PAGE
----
Unlawfully Possessing a Weapon
The right of people to keep and bear arms is enshrined in both the Second Amendment to the United States Constitution and Section 23 of Article 1 in the Texas Constitution. The Texas Constitution, however, specifically notes that “the Legislature shall have power, by law, to regulate the wearing of arms, with a view to prevent crime,” and the United States Supreme Court has held that “the right secured by the Second Amendment is not unlimited.”
Certain people are prohibited from possessing weapons in Texas, and even those who are authorized to otherwise possess such weapons can be prohibited from possessing them in certain locations. When a person unlawfully possesses a firearm or other weapon, the violation may be a felony offense that carries steep penalties including a possibly lengthy prison sentence and significant fines.
Lawyer for Unlawfully Possessing a Weapon Arrests in Georgetown, TX
If you have been charged with unlawful possession of a firearm or other weapon in Central Texas, it is in your best interest to retain legal counsel as soon as possible. Law Office of Michael J. Price, P.C. can fight to possibly get these criminal charges reduced or dismissed.
Georgetown criminal defense attorney Michael J. Price defends individuals accused of gun, weapon, and firearm crimes throughout Williamson County and Bell County, including Hutto, Benton, Harker Heights, Leander, Taylor, and several surrounding communities. He can provide an honest and thorough evaluation of your case when you call (512) 354-1880 to schedule a free, confidential consultation.
Texas Unlawful Weapon Possession Information Center
- Who can be charged with unlawful possession of a firearm?
- Where are people prohibited from possessing weapons at?
- Where can I learn more about unlawful weapon possession in Georgetown?
Under Texas Penal Code § 46.04, it is a third-degree felony punishable by up to 10 years in prison and/or a fine of up to $10,000 for a person who has been convicted of a felony to possess a firearm either:
- after conviction and before the fifth anniversary of the person’s release from confinement following conviction of the felony or the person’s release from supervision under community supervision, parole, or mandatory supervision, whichever date is later; or
- after the period described above at any location other than the premises at which the person lives.
Under the same statute, either of the following scenarios is classified as a Class A misdemeanor offense punishable by up to one year in jail and/or a fine of up to $4,000:
- A person who has been convicted of an assault offense punishable as a Class A misdemeanor and involving a member of the person’s family or household, possesses a firearm before the fifth anniversary of the later of the date of the person’s release from confinement following conviction of the misdemeanor or the date of the person’s release from community supervision following conviction of the misdemeanor; or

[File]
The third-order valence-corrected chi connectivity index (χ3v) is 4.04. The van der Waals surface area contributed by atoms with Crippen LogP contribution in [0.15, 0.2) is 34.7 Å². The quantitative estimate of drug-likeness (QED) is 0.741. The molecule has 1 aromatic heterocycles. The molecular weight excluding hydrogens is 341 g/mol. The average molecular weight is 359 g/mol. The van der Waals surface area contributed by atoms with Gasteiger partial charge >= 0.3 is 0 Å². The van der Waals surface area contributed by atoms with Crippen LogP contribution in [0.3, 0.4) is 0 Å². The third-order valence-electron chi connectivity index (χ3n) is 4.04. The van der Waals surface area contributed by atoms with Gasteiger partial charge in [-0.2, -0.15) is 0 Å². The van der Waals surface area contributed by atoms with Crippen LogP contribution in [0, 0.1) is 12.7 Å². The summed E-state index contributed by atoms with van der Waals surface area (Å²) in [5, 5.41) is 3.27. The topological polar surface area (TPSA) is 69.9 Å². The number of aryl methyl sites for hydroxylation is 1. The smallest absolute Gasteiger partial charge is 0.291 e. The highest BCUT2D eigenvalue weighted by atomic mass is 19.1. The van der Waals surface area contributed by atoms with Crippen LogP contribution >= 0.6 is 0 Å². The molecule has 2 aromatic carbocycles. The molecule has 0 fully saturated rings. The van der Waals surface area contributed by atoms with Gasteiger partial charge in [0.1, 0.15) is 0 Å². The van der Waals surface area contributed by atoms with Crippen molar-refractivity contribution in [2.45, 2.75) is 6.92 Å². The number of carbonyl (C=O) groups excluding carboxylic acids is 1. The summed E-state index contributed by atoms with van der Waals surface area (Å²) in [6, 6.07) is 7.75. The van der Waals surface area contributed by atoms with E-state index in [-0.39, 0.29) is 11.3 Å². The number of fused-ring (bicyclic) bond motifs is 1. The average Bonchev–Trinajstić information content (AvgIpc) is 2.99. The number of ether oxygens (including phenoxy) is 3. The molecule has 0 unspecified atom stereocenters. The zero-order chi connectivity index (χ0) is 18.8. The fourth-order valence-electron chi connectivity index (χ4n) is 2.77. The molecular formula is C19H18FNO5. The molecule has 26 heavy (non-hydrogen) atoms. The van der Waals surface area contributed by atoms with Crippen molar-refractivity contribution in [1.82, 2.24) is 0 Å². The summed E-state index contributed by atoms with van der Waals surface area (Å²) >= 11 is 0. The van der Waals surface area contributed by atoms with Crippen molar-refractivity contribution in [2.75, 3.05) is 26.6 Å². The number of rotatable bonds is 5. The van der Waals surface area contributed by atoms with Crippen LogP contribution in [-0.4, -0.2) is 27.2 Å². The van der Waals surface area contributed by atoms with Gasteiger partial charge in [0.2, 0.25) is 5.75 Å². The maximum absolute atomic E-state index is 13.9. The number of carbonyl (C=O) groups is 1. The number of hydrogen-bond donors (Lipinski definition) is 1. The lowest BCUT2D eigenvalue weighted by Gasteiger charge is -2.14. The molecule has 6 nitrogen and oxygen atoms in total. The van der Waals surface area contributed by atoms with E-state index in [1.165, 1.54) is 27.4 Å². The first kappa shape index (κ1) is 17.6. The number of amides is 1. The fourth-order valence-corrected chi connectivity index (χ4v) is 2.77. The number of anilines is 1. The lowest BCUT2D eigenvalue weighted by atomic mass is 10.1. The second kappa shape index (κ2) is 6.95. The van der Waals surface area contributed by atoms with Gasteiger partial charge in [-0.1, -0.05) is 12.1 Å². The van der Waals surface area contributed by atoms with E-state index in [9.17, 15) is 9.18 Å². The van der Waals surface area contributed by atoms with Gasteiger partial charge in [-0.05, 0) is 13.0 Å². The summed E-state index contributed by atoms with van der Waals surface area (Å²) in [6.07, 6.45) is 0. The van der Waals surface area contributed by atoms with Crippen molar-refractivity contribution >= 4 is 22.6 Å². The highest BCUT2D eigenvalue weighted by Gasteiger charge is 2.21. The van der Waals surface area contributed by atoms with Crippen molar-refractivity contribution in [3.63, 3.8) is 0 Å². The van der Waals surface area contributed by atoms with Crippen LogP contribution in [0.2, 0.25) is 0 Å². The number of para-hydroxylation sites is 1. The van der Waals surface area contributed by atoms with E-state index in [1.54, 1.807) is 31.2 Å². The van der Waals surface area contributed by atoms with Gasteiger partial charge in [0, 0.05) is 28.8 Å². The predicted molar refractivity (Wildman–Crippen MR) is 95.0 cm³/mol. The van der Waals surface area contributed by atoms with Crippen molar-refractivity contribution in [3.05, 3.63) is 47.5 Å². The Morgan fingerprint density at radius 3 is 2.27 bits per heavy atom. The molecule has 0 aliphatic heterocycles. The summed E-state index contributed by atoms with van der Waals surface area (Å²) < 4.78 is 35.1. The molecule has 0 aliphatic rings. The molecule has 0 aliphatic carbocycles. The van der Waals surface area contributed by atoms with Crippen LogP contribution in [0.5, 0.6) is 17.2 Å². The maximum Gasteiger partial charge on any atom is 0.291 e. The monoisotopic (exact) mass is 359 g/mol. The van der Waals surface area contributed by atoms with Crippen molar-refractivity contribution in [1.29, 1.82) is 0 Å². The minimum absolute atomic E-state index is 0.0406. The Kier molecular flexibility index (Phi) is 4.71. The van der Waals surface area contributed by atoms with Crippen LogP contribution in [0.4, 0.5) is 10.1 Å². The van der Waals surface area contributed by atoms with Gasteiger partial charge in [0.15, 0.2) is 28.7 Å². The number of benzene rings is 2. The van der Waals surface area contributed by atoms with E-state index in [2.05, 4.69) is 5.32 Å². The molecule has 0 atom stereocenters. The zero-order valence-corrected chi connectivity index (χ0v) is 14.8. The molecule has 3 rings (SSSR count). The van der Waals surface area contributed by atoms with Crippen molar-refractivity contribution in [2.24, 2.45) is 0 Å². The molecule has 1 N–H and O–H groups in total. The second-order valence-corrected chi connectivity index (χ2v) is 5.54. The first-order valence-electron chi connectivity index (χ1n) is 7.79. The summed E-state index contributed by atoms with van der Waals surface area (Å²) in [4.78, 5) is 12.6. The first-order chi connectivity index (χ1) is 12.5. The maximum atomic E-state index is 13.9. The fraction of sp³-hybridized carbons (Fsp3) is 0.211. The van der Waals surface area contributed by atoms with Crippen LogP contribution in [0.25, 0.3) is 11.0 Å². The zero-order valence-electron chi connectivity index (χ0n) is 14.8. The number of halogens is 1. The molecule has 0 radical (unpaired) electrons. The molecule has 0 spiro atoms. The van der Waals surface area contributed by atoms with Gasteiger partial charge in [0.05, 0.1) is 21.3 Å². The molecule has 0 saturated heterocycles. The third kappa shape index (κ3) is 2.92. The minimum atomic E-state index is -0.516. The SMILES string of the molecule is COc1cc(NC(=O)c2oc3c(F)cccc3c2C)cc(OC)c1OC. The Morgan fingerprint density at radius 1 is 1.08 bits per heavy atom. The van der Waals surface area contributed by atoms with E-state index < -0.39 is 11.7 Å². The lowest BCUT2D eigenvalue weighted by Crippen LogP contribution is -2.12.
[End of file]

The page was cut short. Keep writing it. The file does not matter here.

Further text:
- A person, other than a peace officer actively engaged in employment as a sworn, full-time paid employee of a state agency or political subdivision, who is subject to a protective order possesses a firearm after receiving notice of the order and before expiration of the order.
Texas Penal Code § 46.03 makes it a third-degree felony for a person to intentionally, knowingly, or recklessly possess or go with a firearm, illegal knife, club, or prohibited weapon to any of the following places:
- on the physical premises of a school or educational institution, any grounds or building on which an activity sponsored by a school or educational institution is being conducted, or a passenger transportation vehicle of a school or educational institution, whether the school or educational institution is public or private, unless pursuant to written regulations or written authorization of the institution or the person possesses or goes with a concealed handgun that the person is licensed to carry, and no other weapon to which this section applies, on the premises of an institution of higher education or private or independent institution of higher education, on any grounds or building on which an activity sponsored by the institution is being conducted, or in a passenger transportation vehicle of the institution;
- on the premises of a polling place on the day of an election or while early voting is in progress;
- on the premises of any government court or offices utilized by the court, unless pursuant to written regulations or written authorization of the court;
- on the premises of a racetrack;
- in or into a secured area of an airport; or